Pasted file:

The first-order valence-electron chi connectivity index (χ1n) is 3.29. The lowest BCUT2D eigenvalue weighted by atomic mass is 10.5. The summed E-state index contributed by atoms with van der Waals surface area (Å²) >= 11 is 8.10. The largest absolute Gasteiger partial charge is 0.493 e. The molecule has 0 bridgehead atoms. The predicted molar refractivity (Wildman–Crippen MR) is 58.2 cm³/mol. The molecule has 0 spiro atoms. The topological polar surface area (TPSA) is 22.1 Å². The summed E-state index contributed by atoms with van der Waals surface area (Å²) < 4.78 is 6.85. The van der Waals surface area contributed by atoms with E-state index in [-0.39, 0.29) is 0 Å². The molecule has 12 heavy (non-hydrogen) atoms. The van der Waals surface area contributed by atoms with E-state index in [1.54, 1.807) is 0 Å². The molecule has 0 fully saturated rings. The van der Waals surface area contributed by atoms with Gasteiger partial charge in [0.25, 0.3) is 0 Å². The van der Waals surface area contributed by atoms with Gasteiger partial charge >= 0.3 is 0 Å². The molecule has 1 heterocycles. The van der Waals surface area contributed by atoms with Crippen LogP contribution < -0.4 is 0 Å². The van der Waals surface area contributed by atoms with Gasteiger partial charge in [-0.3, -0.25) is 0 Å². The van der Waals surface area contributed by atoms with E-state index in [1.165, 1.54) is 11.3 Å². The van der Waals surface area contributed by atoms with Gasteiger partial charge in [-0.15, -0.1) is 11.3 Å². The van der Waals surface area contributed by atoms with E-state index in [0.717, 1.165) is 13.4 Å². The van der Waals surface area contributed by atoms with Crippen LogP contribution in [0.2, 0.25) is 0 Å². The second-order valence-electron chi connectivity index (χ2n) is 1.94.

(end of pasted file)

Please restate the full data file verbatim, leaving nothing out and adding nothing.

The first-order valence-electron chi connectivity index (χ1n) is 3.29. The lowest BCUT2D eigenvalue weighted by atomic mass is 10.5. The summed E-state index contributed by atoms with van der Waals surface area (Å²) >= 11 is 8.10. The largest absolute Gasteiger partial charge is 0.493 e. The molecule has 0 bridgehead atoms. The predicted molar refractivity (Wildman–Crippen MR) is 58.2 cm³/mol. The molecule has 0 spiro atoms. The topological polar surface area (TPSA) is 22.1 Å². The summed E-state index contributed by atoms with van der Waals surface area (Å²) < 4.78 is 6.85. The van der Waals surface area contributed by atoms with E-state index in [-0.39, 0.29) is 0 Å². The molecule has 12 heavy (non-hydrogen) atoms. The van der Waals surface area contributed by atoms with E-state index in [1.54, 1.807) is 0 Å². The molecule has 0 fully saturated rings. The van der Waals surface area contributed by atoms with Gasteiger partial charge in [0.25, 0.3) is 0 Å². The van der Waals surface area contributed by atoms with Gasteiger partial charge >= 0.3 is 0 Å². The molecule has 1 heterocycles. The van der Waals surface area contributed by atoms with Crippen LogP contribution < -0.4 is 0 Å². The van der Waals surface area contributed by atoms with Gasteiger partial charge in [-0.3, -0.25) is 0 Å². The van der Waals surface area contributed by atoms with E-state index in [1.165, 1.54) is 11.3 Å². The van der Waals surface area contributed by atoms with Gasteiger partial charge in [-0.15, -0.1) is 11.3 Å². The van der Waals surface area contributed by atoms with E-state index in [0.717, 1.165) is 13.4 Å². The van der Waals surface area contributed by atoms with Crippen LogP contribution in [0.2, 0.25) is 0 Å². The second-order valence-electron chi connectivity index (χ2n) is 1.94.